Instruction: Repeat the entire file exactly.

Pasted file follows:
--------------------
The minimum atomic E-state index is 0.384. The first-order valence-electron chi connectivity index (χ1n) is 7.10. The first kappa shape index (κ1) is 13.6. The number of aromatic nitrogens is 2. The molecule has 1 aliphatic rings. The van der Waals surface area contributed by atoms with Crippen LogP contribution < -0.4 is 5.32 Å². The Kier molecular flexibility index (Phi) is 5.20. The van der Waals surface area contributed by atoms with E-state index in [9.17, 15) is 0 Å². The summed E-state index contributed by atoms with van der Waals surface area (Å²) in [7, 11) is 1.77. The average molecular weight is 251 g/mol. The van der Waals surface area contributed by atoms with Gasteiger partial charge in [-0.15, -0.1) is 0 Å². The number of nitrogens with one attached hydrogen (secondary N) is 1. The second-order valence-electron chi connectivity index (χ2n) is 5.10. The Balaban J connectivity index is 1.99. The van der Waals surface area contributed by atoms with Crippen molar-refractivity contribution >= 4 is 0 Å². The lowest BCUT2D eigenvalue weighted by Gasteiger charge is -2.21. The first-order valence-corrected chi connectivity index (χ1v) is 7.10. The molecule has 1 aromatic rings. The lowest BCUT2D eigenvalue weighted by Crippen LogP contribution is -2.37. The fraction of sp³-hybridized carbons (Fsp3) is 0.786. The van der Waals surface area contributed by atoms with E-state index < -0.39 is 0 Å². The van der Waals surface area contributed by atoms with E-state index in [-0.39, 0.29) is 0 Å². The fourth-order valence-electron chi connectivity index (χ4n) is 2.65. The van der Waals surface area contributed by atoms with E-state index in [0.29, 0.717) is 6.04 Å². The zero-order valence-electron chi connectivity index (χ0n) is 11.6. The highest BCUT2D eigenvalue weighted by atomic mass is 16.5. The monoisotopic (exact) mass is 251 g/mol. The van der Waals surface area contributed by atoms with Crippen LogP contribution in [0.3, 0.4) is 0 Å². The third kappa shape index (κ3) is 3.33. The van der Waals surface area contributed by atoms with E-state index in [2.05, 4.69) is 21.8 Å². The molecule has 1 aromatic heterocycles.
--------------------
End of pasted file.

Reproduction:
The minimum atomic E-state index is 0.384. The first-order valence-electron chi connectivity index (χ1n) is 7.10. The first kappa shape index (κ1) is 13.6. The number of aromatic nitrogens is 2. The molecule has 1 aliphatic rings. The van der Waals surface area contributed by atoms with Crippen LogP contribution < -0.4 is 5.32 Å². The Kier molecular flexibility index (Phi) is 5.20. The van der Waals surface area contributed by atoms with E-state index in [9.17, 15) is 0 Å². The summed E-state index contributed by atoms with van der Waals surface area (Å²) in [7, 11) is 1.77. The average molecular weight is 251 g/mol. The van der Waals surface area contributed by atoms with Gasteiger partial charge in [-0.15, -0.1) is 0 Å². The number of nitrogens with one attached hydrogen (secondary N) is 1. The second-order valence-electron chi connectivity index (χ2n) is 5.10. The Balaban J connectivity index is 1.99. The van der Waals surface area contributed by atoms with Crippen molar-refractivity contribution >= 4 is 0 Å². The lowest BCUT2D eigenvalue weighted by Gasteiger charge is -2.21. The first-order valence-corrected chi connectivity index (χ1v) is 7.10. The molecule has 1 aromatic rings. The lowest BCUT2D eigenvalue weighted by Crippen LogP contribution is -2.37. The fraction of sp³-hybridized carbons (Fsp3) is 0.786. The van der Waals surface area contributed by atoms with E-state index < -0.39 is 0 Å². The van der Waals surface area contributed by atoms with E-state index in [-0.39, 0.29) is 0 Å². The fourth-order valence-electron chi connectivity index (χ4n) is 2.65. The van der Waals surface area contributed by atoms with E-state index in [0.29, 0.717) is 6.04 Å². The zero-order valence-electron chi connectivity index (χ0n) is 11.6. The highest BCUT2D eigenvalue weighted by atomic mass is 16.5. The monoisotopic (exact) mass is 251 g/mol. The van der Waals surface area contributed by atoms with Crippen LogP contribution in [0.3, 0.4) is 0 Å². The third kappa shape index (κ3) is 3.33. The van der Waals surface area contributed by atoms with E-state index in [2.05, 4.69) is 21.8 Å². The molecule has 1 aromatic heterocycles.